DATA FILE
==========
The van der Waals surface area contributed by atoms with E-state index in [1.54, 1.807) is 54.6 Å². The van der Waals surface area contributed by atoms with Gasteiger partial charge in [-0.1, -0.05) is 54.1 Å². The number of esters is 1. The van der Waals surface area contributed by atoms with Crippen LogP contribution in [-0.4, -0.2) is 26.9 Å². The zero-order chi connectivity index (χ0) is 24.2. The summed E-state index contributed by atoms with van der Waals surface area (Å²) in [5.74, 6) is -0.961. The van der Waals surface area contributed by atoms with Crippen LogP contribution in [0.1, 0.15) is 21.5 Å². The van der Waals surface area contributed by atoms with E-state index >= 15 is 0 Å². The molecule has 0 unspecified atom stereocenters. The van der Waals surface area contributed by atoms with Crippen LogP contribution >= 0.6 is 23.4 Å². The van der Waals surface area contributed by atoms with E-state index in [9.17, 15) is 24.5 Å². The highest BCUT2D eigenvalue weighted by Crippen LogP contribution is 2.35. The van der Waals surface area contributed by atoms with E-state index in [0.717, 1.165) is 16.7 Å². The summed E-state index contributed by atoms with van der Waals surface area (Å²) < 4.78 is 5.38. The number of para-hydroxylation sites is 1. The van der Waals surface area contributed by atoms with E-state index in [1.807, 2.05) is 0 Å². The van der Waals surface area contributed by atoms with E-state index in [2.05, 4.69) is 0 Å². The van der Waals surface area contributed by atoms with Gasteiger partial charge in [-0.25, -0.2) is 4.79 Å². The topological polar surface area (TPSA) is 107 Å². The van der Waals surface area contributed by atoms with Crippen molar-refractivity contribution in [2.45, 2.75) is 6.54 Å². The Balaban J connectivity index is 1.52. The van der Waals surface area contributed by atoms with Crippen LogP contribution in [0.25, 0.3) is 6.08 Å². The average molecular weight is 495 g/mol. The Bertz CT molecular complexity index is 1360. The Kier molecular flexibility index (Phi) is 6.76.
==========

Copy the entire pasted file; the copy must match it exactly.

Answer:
The van der Waals surface area contributed by atoms with E-state index in [1.54, 1.807) is 54.6 Å². The van der Waals surface area contributed by atoms with Gasteiger partial charge in [-0.1, -0.05) is 54.1 Å². The number of esters is 1. The van der Waals surface area contributed by atoms with Crippen LogP contribution in [-0.4, -0.2) is 26.9 Å². The zero-order chi connectivity index (χ0) is 24.2. The summed E-state index contributed by atoms with van der Waals surface area (Å²) in [5.74, 6) is -0.961. The van der Waals surface area contributed by atoms with Crippen LogP contribution in [0.1, 0.15) is 21.5 Å². The van der Waals surface area contributed by atoms with E-state index >= 15 is 0 Å². The molecule has 0 unspecified atom stereocenters. The van der Waals surface area contributed by atoms with Crippen LogP contribution >= 0.6 is 23.4 Å². The van der Waals surface area contributed by atoms with E-state index in [9.17, 15) is 24.5 Å². The highest BCUT2D eigenvalue weighted by Crippen LogP contribution is 2.35. The van der Waals surface area contributed by atoms with E-state index in [0.717, 1.165) is 16.7 Å². The summed E-state index contributed by atoms with van der Waals surface area (Å²) < 4.78 is 5.38. The number of para-hydroxylation sites is 1. The van der Waals surface area contributed by atoms with E-state index in [1.807, 2.05) is 0 Å². The van der Waals surface area contributed by atoms with E-state index in [2.05, 4.69) is 0 Å². The van der Waals surface area contributed by atoms with Gasteiger partial charge in [-0.25, -0.2) is 4.79 Å². The topological polar surface area (TPSA) is 107 Å². The van der Waals surface area contributed by atoms with Crippen molar-refractivity contribution in [2.45, 2.75) is 6.54 Å². The Balaban J connectivity index is 1.52. The van der Waals surface area contributed by atoms with Crippen LogP contribution in [0.25, 0.3) is 6.08 Å². The average molecular weight is 495 g/mol. The Bertz CT molecular complexity index is 1360. The Kier molecular flexibility index (Phi) is 6.76.